Effectiveness of paraeducator-supplemented individual instruction: Beyond basic decoding skills

A total of 46 children in Grades 2 and 3 with low word-level skills were randomly assigned to 1 of 2 groups that received supplemental phonics-based reading instruction. One group received intervention October through March (21.5 hours), and one group served as a control from October through March and later received intervention March through May (17.5 hours). Paraeducators trained in a standard treatment protocol provided individual instruction for 30 min per day, 4 days per week. At the March posttest, the early treatment (ET; n = 23) group outperformed the controls (late treatment, LT; n = 20) on reading accuracy and passage fluency. Across both groups, second graders outperformed third graders on these same measures. At the 3-month follow-up, the ET group showed no evidence of decline in reading accuracy, passage fluency, or words spelled; however, 3rd-grade ET students had significantly higher spelling skills compared to 2nd graders. The LT group demonstrated significant growth during their intervention in reading accuracy and spelling, but not passage fluency. When we compared the ET and LT groups on their gains per instructional hour, we found that the ET group made significantly greater gains than the LT group across all 3 measures. The results support the value of paraeducator-supplemented reading instruction for students below grade level in word identification and reading fluency.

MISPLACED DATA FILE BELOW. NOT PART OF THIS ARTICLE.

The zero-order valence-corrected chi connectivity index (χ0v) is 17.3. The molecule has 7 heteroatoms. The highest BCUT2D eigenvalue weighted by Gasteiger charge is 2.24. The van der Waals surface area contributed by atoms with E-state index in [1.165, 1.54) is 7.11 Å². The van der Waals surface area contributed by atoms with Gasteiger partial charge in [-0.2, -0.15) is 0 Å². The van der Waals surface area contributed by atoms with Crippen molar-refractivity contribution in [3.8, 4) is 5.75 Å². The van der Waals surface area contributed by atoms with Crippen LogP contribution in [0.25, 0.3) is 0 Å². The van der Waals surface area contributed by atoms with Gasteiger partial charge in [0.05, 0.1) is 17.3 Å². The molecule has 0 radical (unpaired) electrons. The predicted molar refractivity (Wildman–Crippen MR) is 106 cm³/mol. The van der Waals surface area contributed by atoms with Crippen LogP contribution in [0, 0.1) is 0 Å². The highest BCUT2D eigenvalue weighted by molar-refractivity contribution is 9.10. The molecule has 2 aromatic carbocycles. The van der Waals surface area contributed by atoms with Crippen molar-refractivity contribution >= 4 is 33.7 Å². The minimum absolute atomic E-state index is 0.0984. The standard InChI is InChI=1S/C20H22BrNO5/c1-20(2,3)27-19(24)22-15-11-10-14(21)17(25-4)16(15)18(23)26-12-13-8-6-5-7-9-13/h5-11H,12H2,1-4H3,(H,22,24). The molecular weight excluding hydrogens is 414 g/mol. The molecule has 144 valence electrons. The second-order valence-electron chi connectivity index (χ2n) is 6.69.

Authors citation
Vadasy, P. F., Sanders, E. A., & Tudor, S.
Publication
Journal of Learning disabilities
Year of Study
2007
Subject
Literacy
Program Evaluated
Supplemental Phonics-based Reading Instruction
Tutor Type
Paraprofessional
Duration
11 weeks
Sample size
43
Grade Level(s)
2nd Grade,
3rd Grade
Student-Tutor Ratio
1
Effect Size
0.41
Study Design
Randomized Controlled Trial
Full citation
Vadasy, P. F., Sanders, E. A., & Tudor, S. (2007). Effectiveness of paraeducator-supplemented individual instruction: Beyond basic decoding skills. Journal of Learning disabilities